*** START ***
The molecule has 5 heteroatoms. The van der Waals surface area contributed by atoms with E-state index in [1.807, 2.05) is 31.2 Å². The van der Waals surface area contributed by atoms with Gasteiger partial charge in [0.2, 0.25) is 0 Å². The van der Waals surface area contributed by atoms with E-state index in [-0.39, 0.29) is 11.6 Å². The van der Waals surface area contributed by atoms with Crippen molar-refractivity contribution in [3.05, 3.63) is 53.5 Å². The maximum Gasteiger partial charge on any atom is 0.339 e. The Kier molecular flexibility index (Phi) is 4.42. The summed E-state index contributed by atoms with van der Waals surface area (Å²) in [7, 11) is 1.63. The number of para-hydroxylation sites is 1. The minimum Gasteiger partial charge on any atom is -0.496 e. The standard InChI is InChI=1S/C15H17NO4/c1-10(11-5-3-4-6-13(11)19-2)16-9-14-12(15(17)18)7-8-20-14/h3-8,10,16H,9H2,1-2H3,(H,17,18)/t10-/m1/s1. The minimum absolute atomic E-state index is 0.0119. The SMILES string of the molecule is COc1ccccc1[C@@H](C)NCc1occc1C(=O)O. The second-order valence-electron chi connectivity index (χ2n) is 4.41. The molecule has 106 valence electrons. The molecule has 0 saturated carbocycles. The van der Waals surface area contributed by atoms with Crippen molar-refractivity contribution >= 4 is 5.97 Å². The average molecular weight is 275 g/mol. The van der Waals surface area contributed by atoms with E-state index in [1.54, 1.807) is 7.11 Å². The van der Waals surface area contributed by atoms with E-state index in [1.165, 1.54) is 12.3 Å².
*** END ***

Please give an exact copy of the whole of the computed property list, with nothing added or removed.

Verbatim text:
The molecule has 5 heteroatoms. The van der Waals surface area contributed by atoms with E-state index in [1.807, 2.05) is 31.2 Å². The van der Waals surface area contributed by atoms with Gasteiger partial charge in [0.2, 0.25) is 0 Å². The van der Waals surface area contributed by atoms with E-state index in [-0.39, 0.29) is 11.6 Å². The van der Waals surface area contributed by atoms with Crippen molar-refractivity contribution in [3.05, 3.63) is 53.5 Å². The maximum Gasteiger partial charge on any atom is 0.339 e. The Kier molecular flexibility index (Phi) is 4.42. The summed E-state index contributed by atoms with van der Waals surface area (Å²) in [7, 11) is 1.63. The number of para-hydroxylation sites is 1. The minimum Gasteiger partial charge on any atom is -0.496 e. The standard InChI is InChI=1S/C15H17NO4/c1-10(11-5-3-4-6-13(11)19-2)16-9-14-12(15(17)18)7-8-20-14/h3-8,10,16H,9H2,1-2H3,(H,17,18)/t10-/m1/s1. The minimum absolute atomic E-state index is 0.0119. The SMILES string of the molecule is COc1ccccc1[C@@H](C)NCc1occc1C(=O)O. The second-order valence-electron chi connectivity index (χ2n) is 4.41. The molecule has 106 valence electrons. The molecule has 0 saturated carbocycles. The van der Waals surface area contributed by atoms with Crippen molar-refractivity contribution >= 4 is 5.97 Å². The average molecular weight is 275 g/mol. The van der Waals surface area contributed by atoms with E-state index in [1.54, 1.807) is 7.11 Å². The van der Waals surface area contributed by atoms with E-state index in [1.165, 1.54) is 12.3 Å².